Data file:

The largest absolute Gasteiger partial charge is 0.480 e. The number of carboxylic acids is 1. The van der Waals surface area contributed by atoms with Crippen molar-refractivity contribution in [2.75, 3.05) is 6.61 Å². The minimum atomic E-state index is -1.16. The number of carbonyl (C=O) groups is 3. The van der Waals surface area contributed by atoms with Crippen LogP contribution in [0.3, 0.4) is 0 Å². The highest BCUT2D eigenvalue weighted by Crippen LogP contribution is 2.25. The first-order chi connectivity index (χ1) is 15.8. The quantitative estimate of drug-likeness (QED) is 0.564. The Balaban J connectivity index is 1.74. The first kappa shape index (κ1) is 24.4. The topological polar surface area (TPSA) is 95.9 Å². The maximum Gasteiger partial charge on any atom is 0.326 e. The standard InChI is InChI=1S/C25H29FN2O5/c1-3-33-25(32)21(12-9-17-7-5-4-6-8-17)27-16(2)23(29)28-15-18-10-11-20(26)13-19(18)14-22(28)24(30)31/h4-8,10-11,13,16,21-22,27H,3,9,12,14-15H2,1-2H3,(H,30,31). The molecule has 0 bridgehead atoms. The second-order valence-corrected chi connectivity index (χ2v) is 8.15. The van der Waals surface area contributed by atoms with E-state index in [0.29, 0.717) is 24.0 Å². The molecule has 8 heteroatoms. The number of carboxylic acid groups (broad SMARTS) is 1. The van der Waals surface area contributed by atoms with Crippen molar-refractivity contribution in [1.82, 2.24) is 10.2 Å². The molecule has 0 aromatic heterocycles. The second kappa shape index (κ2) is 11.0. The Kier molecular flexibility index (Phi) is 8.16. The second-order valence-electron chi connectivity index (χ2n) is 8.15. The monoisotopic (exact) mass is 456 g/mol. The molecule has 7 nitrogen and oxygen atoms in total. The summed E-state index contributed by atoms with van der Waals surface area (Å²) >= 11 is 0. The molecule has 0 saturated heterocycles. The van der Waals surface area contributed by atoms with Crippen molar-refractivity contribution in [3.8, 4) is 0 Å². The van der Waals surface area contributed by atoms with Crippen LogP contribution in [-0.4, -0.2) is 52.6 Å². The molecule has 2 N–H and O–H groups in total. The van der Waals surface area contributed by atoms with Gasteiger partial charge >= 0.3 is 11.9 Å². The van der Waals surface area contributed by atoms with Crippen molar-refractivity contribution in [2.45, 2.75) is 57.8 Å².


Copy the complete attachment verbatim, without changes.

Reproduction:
The largest absolute Gasteiger partial charge is 0.480 e. The number of carboxylic acids is 1. The van der Waals surface area contributed by atoms with Crippen molar-refractivity contribution in [2.75, 3.05) is 6.61 Å². The minimum atomic E-state index is -1.16. The number of carbonyl (C=O) groups is 3. The van der Waals surface area contributed by atoms with Crippen LogP contribution in [0.3, 0.4) is 0 Å². The highest BCUT2D eigenvalue weighted by Crippen LogP contribution is 2.25. The first-order chi connectivity index (χ1) is 15.8. The quantitative estimate of drug-likeness (QED) is 0.564. The Balaban J connectivity index is 1.74. The first kappa shape index (κ1) is 24.4. The topological polar surface area (TPSA) is 95.9 Å². The maximum Gasteiger partial charge on any atom is 0.326 e. The standard InChI is InChI=1S/C25H29FN2O5/c1-3-33-25(32)21(12-9-17-7-5-4-6-8-17)27-16(2)23(29)28-15-18-10-11-20(26)13-19(18)14-22(28)24(30)31/h4-8,10-11,13,16,21-22,27H,3,9,12,14-15H2,1-2H3,(H,30,31). The molecule has 0 bridgehead atoms. The second-order valence-corrected chi connectivity index (χ2v) is 8.15. The van der Waals surface area contributed by atoms with E-state index in [0.29, 0.717) is 24.0 Å². The molecule has 8 heteroatoms. The number of carboxylic acid groups (broad SMARTS) is 1. The van der Waals surface area contributed by atoms with Crippen molar-refractivity contribution in [1.82, 2.24) is 10.2 Å². The molecule has 0 aromatic heterocycles. The second kappa shape index (κ2) is 11.0. The Kier molecular flexibility index (Phi) is 8.16. The second-order valence-electron chi connectivity index (χ2n) is 8.15. The monoisotopic (exact) mass is 456 g/mol. The molecule has 7 nitrogen and oxygen atoms in total. The summed E-state index contributed by atoms with van der Waals surface area (Å²) >= 11 is 0. The molecule has 0 saturated heterocycles. The van der Waals surface area contributed by atoms with Crippen molar-refractivity contribution in [3.8, 4) is 0 Å². The van der Waals surface area contributed by atoms with Crippen LogP contribution in [-0.4, -0.2) is 52.6 Å². The molecule has 2 N–H and O–H groups in total. The van der Waals surface area contributed by atoms with Gasteiger partial charge >= 0.3 is 11.9 Å². The van der Waals surface area contributed by atoms with Crippen molar-refractivity contribution in [2.45, 2.75) is 57.8 Å².